In the weeks leading up to the release of his new book, Ally: My Journey Across the American-Israeli Divide, Michael Oren, the former Israeli ambassador to the United States and current member of Knesset, penned three essays for leading American publications, all of which offered pointed critiques of U.S. President Barack Obama. The response has been polarizing, to say the least.
The controversy began June 16, when the Wall Street Journal published an article by Oren under the headline “How Obama abandoned Israel” (even though Oren never explicitly states in the piece that the American president has in fact “abandoned” the Jewish state). Instead, Oren argues that Obama has ditched what he calls two key elements of the U.S.-Israeli relationship – the principles of “no daylight” and “no surprises” – and made deliberate mistakes in his relationship with Israeli Prime Minister Benjamin Netanyahu.
Three days later, another Oren essay appeared in the Los Angeles Times, titled “Why Obama is wrong about Iran being ‘rational’ on nukes.” Here, Oren documents the ever-expanding rift between Israel and the Obama administration over Iran’s nuclear ambitions. Obama, Oren writes, seems convinced that the ayatollahs are rational, noting that the U.S. president recently told Atlantic writer Jeffrey Goldberg: “The fact that you are anti-Semitic, or racist, doesn’t preclude you from being interested in survival.”
On the same day, a third Oren piece, “How Obama Opened his Heart to the ‘Muslim World,’” was published by Foreign Policy. The author recounts how, in the early days of his ambassadorship, he sought to study the U.S. president – an exercise Oren dubbed “Obama 101.” When it comes to the Muslim world, Oren writes, Obama’s approach – on issues ranging from Palestinian statehood, to Israeli settlements, and the Syrian conflict – is nothing short of “revolutionary.”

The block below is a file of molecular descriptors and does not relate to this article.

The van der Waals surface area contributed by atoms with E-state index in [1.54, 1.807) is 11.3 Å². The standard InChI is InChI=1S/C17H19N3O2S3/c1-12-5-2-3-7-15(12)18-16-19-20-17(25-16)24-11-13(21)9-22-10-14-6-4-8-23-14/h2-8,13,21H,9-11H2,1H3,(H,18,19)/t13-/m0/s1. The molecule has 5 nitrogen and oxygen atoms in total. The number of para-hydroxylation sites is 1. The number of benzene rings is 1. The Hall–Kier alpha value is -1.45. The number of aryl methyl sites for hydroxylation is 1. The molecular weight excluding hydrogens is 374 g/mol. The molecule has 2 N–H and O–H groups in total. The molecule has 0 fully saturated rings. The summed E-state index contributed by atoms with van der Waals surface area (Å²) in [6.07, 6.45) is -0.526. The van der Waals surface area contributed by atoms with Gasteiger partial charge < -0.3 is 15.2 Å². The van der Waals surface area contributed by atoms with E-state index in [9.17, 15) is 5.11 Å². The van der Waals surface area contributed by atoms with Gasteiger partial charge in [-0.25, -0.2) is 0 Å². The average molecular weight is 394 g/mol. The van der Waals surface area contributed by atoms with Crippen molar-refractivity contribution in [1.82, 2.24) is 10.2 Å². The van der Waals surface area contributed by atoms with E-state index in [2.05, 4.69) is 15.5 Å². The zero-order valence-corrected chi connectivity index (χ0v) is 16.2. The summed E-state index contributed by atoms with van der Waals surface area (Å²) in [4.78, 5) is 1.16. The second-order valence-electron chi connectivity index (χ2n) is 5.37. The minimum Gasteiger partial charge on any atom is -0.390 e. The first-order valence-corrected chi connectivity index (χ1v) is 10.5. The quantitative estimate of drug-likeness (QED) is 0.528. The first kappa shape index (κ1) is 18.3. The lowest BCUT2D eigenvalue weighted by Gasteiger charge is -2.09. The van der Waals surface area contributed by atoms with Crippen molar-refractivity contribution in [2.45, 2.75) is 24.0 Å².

As for why Obama chose that path, Oren suggests it has something to do with the president’s studies at liberal institutions such as Harvard and the University of Chicago, places where he would have been influenced by the work of Edward Said, who argued in favour of engagement with the “Islamic world.” Oren also suggests Obama has been motivated by the memory of the two Muslim men who abandoned him and his mother. “I could also speculate how that child’s abandonment by those men could lead him, many years later, to seek acceptance by their co-religionists,” Oren writes.
In these essays and other recent media appearances, including a sparring match with former U.S. ambassador to Israel Martin Indyk on CNN, Oren comes across as many things: a champion and defender of Israel, a fierce critic of Obama and his administration, an amateur psychologist, as well as angry and perhaps even insecure. He has been widely accused in recent weeks of sowing divisions between American and Israeli Jews, as well as goading Jews in the mainstream media.
Some have suggested that Oren has adopted an aggressive public persona in order to sell books. Indeed, a number of commentators have pointed out that Oren is more supportive of Obama in Ally than his recent essays might indicate. But that’s mere conjecture. And speculating about the motivations of allies, after all, can get you into hot water rather quickly. — YONI